Where we pause to smell the….fish ‘n chips…
We were keen to get to France after being delayed by Westerlies in Weymouth. We did, however, want to stop in Brixham, which we missed on our way to Southampton last year. We understood it to be a very picturesque harbour.
Wind and tides were finally favourable on 21 May 2017. We left Weymouth at 05.58 (honest – that’s what it says in the log) and motor sailed out against South Easterlies to take us South-East of the Shambles shoal area by 07.40, in time to arrive as the tide slowed and turned towards Brixham. In spite of wind with tide, initially the sea was lumpy but settled down as we headed away from the Portland Bill and Shambles shoals. We wouldn’t want to be here in the wrong conditions!
As we turned West to head across Lyme Bay (now around 46nm from Brixham) the sails filled and we had a great sail for around 6+ hours, although during that time the wind backed to the East and gradually died. As it died, going dead downwind we attached a preventer and tried goose winging, but there was not enough wind to combat the rolling and fill the sails, soon forcing us to roll away the genoa and motor sail, then stow the main and motor under a bare pole – always a bit uncomfortable (the main sail provides a dampening effect, even when not driving the boat).
It took us over 10 hours to reach Brixham, the tide turning against us for the last couple of hours, but fortunately the tides are quite weak at that point. Brixham did seem to be a pretty place as we entered the large harbour and we were pleased to have chosen to take this very slight detour on our way West.
The entrance is very straightforward with no hazards to speak of. There are a few options for berthing/mooring here. We opted for the marina as we wouldn’t be staying long and wanted to be able to walk ashore (and use the launderette facility). There is a council/harbour authority pontoon which we couldn’t find much about (didn’t try very hard). There are also visitor mooring balls (ditto). There are two small pontoons at the Yacht Club (pictured here, next to the fish quay/market, to starboard before the marina). We didn’t enquire regarding depth, but the chart has them bang on the 2m contour, so needs care at springs. They are certainly cheaper than the marina, but no walking ashore, as you can see here:
Earlier in the day, before we lost the phone signal, we had called Brixham Marina to see if we could reserve a finger pontoon. There is a long visitors pontoon for alongside mooring, but we had read that it can be bumpy and exposed and that it is better to request a finger pontoon berth. The marina confirmed the booking and were expecting us when we called them up on VHF as we arrived.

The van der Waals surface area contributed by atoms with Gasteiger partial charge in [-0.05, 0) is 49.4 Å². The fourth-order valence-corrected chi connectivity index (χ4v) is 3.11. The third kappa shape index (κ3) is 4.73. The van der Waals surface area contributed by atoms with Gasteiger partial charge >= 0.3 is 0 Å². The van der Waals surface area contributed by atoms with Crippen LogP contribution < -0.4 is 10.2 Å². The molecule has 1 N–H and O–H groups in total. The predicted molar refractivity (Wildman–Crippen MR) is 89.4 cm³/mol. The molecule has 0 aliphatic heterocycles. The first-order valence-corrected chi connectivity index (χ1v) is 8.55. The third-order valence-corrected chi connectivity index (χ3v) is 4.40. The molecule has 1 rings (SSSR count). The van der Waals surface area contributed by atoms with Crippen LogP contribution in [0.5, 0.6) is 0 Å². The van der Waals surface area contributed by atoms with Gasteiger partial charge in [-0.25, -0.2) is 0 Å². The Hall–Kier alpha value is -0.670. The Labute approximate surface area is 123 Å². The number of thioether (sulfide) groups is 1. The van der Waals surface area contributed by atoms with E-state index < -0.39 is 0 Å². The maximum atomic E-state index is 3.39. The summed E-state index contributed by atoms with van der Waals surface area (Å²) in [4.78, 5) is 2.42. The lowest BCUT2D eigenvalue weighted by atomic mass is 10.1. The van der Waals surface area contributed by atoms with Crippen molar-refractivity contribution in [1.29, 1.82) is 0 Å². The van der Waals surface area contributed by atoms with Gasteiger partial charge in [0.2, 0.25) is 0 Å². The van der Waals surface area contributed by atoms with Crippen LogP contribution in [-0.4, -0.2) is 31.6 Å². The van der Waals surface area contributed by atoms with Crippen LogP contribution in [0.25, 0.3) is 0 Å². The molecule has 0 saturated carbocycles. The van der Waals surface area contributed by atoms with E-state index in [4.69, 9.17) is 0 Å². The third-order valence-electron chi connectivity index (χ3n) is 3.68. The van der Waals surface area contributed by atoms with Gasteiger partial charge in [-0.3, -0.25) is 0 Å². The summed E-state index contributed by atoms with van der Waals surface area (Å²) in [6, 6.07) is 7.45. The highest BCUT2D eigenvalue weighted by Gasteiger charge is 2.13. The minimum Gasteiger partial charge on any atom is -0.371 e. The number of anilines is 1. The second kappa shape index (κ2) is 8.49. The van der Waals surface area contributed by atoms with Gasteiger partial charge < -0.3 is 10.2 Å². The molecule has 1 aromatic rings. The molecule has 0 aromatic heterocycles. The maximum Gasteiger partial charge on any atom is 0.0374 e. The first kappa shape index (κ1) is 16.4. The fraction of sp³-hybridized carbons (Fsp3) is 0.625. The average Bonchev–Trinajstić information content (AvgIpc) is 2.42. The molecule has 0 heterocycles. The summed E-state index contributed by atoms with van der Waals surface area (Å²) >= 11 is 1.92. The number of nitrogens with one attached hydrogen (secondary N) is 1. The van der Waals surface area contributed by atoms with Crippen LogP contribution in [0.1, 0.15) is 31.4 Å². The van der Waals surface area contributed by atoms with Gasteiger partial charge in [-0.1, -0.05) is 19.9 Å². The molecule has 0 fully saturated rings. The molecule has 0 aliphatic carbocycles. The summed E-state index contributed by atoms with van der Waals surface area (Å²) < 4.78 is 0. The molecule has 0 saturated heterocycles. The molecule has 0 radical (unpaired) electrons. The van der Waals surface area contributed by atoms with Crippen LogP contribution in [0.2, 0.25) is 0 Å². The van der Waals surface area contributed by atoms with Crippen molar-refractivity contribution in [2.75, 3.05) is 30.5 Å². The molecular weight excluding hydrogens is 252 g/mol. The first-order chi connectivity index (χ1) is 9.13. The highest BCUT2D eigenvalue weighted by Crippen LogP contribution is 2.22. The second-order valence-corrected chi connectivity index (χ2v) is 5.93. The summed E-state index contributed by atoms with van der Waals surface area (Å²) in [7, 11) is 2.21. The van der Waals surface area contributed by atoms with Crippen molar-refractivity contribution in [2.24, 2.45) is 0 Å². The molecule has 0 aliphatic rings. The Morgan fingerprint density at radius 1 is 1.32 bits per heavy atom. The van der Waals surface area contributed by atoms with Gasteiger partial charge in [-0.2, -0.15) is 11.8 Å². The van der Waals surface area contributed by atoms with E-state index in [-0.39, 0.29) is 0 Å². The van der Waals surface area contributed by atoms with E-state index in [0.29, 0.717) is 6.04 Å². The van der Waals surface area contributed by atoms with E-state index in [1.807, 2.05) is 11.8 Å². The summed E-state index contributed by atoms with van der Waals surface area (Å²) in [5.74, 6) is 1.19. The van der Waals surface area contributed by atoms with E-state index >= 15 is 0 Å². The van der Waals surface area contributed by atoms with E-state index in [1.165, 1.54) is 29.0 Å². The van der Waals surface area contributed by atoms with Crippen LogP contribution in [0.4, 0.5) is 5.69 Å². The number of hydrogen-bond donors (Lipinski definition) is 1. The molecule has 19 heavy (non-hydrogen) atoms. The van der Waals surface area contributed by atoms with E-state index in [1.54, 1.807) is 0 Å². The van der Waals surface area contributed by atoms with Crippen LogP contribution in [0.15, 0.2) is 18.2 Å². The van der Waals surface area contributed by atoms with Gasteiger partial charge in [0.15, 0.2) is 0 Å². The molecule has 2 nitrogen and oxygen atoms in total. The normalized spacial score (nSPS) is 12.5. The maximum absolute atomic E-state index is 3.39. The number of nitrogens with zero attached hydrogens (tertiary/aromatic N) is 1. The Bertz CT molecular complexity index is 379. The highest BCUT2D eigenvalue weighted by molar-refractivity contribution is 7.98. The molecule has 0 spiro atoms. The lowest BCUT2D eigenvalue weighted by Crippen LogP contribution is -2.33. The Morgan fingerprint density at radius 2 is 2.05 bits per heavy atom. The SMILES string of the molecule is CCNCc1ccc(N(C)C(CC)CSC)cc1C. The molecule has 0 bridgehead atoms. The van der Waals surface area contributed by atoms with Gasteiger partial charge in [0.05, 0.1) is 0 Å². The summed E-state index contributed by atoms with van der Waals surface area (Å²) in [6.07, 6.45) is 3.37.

The marina, here below (behind Val) is a very short walk from the inner harbour and centre of town. It is run by the same company as Hamble Point (MDL Marinas), and because we had joined their “Cruising Club”, we get free electricity and one night free in 7, with stays at other MDL marinas banked in the system. We therefore only paid for 2 nights of our 3 night stay – worth joining the CC at £35.33 per night for 11.5m. The pontoons are good with facilities being clean and ample.
So – the burning questions – is Brixham as pretty as people say, and does the whole place smell of fish and chips as we were told?
Well the answer is yes, and yes, but perhaps in each case a little less than we were led to believe. Yes it is pretty – on the harbour front, but the town to the rear is not as lovely as our imagination had built it up to be. And yes it does smell of fish and chips – in small areas. Usually outside the chippies!! There was also the odd aroma of exotic tobacco here though (much nicer than stale chip fat!)
Brixham is England’s largest fishing port by gross tonnage landed (fourth in the UK with the top 3 in Scotland). We usually enjoy watching fishing boats offload to see what is in the catch, but the separate fishing quay here is surrounded by high walls and inaccessible (there is a viewing platform set well back) and we didn’t really see much fishing activity – unlike Weymouth.
We had a cuppa at the lovely yacht club (who welcome visiting yachtsmen) but didn’t get chance to eat there – apparently the food is good and we can say that the views are lovely.
We spent half a day wandering around the shops – looking for DVDs in the charity shops and a bit of food provisioning. We bought skate from the fishmonger – third time in a week but we have enjoyed it.
There is a nice coastal walk heading East from the marina, up onto Berry Head, where sits the highest, shortest lighthouse in Great Britain:
It is only 5m high but sits atop 58m cliffs.
On the way to the lighthouse is an amazing lido-like seawater swimming pool built on the rocks with bathing huts above – a really nice spot but far too cold at the moment for us (and everyone else – the pool was empty!)
We enjoyed our couple of days in Brixham, however we didn’t feel too sorry that we weren’t able to spend more time there. Especially as we didn’t find a good pint! We needed to keep moving if we were to spend the summer in France.
Distance traveled since leaving Hamble Point: 109 nm